Lot of noise is being made about the land of third category which would be used for residential or real estate sector, infrastructure, health, education, hospitality and tourism. Many accusations are being laid that property rates will sky rocket, locals will be deprived of their lands, and small land holders will be the worst sufferers. All these are manufactured fears. To control the property rates the bill mandates the UT administration to appoint a real estate Regulator. Also the point to ponder is that the laws have not tampered with the right of ownership. It is up to the owner of the land to sell it or not. No power on the earth can force him to part with his land. Rather in case he is interested in selling the land he would get the best price since the market forces will be in play. Isn’t it better than the era of protectionism when the choice was very limited? Investment in the abovementioned sectors would not only provide the much needed such facilities to the locals, which the area lacks woefully today, but will also add to their quality of life and generate employment as well.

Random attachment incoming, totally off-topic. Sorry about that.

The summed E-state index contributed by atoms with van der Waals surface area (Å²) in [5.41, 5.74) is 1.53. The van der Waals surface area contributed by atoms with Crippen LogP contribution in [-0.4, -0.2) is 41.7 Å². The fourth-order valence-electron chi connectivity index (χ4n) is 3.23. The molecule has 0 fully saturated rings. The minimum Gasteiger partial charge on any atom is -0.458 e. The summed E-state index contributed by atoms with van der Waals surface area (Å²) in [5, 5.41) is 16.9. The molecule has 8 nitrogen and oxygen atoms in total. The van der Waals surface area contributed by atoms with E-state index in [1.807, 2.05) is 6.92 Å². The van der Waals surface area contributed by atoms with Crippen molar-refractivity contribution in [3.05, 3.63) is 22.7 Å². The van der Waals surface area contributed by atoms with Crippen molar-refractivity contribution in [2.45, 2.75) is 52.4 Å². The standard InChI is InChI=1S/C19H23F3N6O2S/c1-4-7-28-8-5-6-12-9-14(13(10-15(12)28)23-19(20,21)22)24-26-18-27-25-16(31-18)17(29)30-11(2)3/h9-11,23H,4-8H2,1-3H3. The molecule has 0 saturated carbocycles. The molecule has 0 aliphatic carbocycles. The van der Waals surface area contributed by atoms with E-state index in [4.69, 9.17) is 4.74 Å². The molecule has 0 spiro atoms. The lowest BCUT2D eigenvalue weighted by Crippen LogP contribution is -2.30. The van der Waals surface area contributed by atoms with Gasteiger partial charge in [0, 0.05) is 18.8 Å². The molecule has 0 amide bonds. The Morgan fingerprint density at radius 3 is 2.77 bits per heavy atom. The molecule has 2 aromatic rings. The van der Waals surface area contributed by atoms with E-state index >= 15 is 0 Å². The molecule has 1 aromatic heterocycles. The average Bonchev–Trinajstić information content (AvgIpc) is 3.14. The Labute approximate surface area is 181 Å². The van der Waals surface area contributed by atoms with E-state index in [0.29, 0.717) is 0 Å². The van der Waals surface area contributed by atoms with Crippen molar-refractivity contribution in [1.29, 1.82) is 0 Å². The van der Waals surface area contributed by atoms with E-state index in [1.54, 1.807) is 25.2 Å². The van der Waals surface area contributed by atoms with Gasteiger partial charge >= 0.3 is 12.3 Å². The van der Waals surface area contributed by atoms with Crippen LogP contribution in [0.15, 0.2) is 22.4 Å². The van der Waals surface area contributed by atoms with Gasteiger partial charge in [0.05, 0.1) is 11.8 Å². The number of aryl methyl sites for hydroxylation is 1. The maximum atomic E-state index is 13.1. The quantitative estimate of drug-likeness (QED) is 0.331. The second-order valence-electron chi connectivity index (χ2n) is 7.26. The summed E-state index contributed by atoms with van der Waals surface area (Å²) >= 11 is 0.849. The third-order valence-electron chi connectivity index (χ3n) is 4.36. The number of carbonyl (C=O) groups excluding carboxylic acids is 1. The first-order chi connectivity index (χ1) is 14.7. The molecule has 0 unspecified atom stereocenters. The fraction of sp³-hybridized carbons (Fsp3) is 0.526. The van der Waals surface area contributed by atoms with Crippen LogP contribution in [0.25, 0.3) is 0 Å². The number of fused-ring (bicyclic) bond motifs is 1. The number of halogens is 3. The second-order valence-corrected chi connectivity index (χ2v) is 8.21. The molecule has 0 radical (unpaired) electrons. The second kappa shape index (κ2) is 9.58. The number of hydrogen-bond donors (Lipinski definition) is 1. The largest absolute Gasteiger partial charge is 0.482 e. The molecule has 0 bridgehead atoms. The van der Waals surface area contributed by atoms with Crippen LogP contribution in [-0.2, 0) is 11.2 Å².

To sum up, all the hype being created against the amended land laws is motivated and lacks substance. It is a positive move that would enable generation of revenue and improve quality of life of the local populace. It would address the twin problems of unemployment and revenue deficiency.


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Brig Anil Gupta

A featured contributor with The Dispatch, Brig Gupta is a security and strategic affairs analyst based in Jammu. One of the well recognized faces on the Indian Television debates, Gupta writes on a range of issues.